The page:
A Dutch court ruled on December 14, 2016 that the Crimean artefacts loaned to the Allard Pierson Museum should return to Ukraine.
From February to August 2014 the Allard Pierson Museum held the exhibition “The Crimea: Gold and Secrets of the Black Sea.” The exhibition centred on items originating from four museums in the Crimea and one museum in Kiev. During this exhibition, the Crimea seceded from Ukraine. The four museums in the Crimea launched a joint legal bid in November 2014 demanding that the borrowed items should be returned to them. The Ukrainian state also demanded the return of the artefacts, stating that they are state property.
The Amsterdam District Court delivered its judgement on 14 December 2016, in the case that was initiated by four museums in Crimea and the Ukrainian State against the Allard Pierson Museum. In its judgement, the District Court ruled that the “artefacts have to be handed over to the Ukrainian State, partly because these artefacts are part of the cultural heritage of the country.’
The District Court ruled that “the Crimean Treasures are to remain in storage by the Allard Pierson Museum as long as an appeal in the case is possible”. Moreover, the District Court also ruled that “the joining of the Crimea to the Russian Federation is a change in circumstances that justified the termination of the artefact loan agreements and that the Allard Pierson Museum has rightfully not handed over the artefacts to the Crimean Museums.” The District Court also ruled that the Ukrainian State has to refund the costs for the temporary storage of the artefacts, which comes to an amount of approximately 111,000 Euros, and that the Crimean Museums must pay for the legal costs.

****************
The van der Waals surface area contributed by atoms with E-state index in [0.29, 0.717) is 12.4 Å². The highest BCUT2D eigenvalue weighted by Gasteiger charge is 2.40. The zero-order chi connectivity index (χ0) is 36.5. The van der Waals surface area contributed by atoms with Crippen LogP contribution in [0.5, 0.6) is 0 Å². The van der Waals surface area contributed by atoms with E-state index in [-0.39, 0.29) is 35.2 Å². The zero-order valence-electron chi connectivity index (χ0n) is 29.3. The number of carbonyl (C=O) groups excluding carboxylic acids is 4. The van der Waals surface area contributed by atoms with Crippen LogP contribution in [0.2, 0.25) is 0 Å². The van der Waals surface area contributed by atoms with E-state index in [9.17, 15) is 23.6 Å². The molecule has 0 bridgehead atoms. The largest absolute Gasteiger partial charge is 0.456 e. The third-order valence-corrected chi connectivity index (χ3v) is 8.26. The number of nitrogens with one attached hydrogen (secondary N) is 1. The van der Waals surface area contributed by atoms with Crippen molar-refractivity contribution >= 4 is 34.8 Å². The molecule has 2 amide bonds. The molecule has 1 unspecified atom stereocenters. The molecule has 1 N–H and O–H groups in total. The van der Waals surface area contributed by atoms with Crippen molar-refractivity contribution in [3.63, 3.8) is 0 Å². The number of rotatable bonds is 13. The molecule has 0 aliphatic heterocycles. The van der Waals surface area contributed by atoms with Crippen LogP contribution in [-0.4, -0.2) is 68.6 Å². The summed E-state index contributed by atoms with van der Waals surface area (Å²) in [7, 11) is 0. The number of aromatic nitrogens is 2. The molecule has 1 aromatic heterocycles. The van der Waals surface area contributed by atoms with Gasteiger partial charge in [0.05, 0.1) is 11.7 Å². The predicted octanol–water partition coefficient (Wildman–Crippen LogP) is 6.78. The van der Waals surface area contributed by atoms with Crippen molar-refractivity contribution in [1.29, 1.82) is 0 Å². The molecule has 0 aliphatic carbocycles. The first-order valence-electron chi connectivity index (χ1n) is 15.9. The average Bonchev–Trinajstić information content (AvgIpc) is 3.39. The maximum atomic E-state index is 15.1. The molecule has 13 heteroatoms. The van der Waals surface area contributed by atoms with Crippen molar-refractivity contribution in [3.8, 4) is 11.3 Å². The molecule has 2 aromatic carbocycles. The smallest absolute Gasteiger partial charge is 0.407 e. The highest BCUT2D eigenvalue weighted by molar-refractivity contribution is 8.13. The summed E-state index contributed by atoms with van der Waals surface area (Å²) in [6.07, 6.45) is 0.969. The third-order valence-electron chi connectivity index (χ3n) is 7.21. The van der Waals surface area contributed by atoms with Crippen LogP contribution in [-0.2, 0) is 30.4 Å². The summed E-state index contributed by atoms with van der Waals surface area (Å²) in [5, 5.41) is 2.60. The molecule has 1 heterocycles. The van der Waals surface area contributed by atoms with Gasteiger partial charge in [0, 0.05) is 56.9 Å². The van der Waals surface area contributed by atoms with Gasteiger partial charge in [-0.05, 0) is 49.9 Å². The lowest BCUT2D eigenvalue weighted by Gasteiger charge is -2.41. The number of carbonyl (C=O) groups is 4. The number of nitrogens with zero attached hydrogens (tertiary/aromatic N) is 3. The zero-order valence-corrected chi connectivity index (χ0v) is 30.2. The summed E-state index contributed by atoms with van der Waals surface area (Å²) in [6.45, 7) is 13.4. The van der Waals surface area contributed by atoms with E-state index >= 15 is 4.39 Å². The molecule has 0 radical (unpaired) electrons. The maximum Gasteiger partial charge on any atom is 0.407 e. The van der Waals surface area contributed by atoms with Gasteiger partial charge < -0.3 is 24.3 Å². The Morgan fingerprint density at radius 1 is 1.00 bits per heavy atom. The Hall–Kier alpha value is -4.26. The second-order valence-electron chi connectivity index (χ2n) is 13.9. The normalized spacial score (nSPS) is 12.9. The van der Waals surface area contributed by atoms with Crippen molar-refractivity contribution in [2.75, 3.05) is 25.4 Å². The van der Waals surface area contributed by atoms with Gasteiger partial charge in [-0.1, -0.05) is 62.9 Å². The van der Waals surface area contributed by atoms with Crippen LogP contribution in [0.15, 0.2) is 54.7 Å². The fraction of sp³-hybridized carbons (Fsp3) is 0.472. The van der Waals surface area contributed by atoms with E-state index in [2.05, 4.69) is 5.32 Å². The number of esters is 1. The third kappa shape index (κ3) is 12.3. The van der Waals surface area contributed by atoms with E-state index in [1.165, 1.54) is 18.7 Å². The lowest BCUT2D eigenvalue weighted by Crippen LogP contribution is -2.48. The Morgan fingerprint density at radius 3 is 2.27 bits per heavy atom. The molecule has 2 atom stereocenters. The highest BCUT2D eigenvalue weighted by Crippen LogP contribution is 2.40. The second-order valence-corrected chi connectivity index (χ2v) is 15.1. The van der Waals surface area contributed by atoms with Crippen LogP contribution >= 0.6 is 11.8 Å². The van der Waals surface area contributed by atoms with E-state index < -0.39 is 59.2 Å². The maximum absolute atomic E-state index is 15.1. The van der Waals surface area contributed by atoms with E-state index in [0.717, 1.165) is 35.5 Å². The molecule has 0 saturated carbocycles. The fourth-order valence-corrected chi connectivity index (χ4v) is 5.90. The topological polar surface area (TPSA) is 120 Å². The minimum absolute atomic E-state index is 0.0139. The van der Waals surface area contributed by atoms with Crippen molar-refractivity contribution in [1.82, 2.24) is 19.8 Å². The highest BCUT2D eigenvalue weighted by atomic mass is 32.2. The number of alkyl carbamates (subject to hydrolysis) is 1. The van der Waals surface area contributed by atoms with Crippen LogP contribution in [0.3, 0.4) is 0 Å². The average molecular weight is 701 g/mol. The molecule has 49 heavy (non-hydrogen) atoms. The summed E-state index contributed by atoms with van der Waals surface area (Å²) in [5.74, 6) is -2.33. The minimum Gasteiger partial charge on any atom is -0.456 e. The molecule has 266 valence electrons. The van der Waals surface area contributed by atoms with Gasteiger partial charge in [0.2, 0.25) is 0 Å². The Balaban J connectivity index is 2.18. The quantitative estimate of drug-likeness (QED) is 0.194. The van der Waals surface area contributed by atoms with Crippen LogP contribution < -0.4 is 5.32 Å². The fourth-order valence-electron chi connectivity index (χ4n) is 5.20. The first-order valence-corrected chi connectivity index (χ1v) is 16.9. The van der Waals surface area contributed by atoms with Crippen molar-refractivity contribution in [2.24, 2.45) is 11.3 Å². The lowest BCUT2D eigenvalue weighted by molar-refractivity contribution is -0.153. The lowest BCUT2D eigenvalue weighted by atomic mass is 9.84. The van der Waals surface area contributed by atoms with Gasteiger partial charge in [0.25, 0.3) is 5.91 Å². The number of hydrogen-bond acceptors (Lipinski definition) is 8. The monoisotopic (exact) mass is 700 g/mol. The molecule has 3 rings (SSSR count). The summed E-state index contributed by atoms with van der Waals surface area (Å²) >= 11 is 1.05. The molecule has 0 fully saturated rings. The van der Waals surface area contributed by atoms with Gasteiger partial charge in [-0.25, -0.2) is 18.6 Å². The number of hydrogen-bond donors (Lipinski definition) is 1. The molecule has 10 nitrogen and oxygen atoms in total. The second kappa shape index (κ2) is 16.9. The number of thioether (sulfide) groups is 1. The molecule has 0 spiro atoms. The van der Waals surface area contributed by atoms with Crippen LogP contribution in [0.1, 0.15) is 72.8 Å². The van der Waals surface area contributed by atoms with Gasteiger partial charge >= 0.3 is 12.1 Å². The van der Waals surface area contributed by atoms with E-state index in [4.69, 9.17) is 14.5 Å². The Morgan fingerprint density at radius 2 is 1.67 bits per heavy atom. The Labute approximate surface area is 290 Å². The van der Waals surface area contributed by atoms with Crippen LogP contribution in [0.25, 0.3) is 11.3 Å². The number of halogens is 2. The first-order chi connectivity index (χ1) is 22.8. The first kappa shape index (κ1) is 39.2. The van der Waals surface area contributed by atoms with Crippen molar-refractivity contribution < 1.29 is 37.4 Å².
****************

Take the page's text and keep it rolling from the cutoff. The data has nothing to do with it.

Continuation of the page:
The parties have three months to appeal.
The exhibition featured some spectacular archaeological finds from Ukraine: stunning artefacts made of gold, including a scabbard, countless precious gems and a ceremonial helmet, dating from the fourth century BC split in half during excavations and restored to its former glory following painstaking restoration work.
These objects and other archaeological discoveries revealed the rich history of the peninsula colonised by the Greeks since the seventh century BC. The Crimea and the Black Sea were and remain an important crossroads between Europe and Asia. A perfect example of this was featured in the exhibition: a lacquered box, originally from China, that in Roman times found its way to the Crimea via the Silk Road. Aim of the exhibition was to cast new light on the Scythians, Goths and Huns, for centuries dismissed as little more than ‘barbarians’.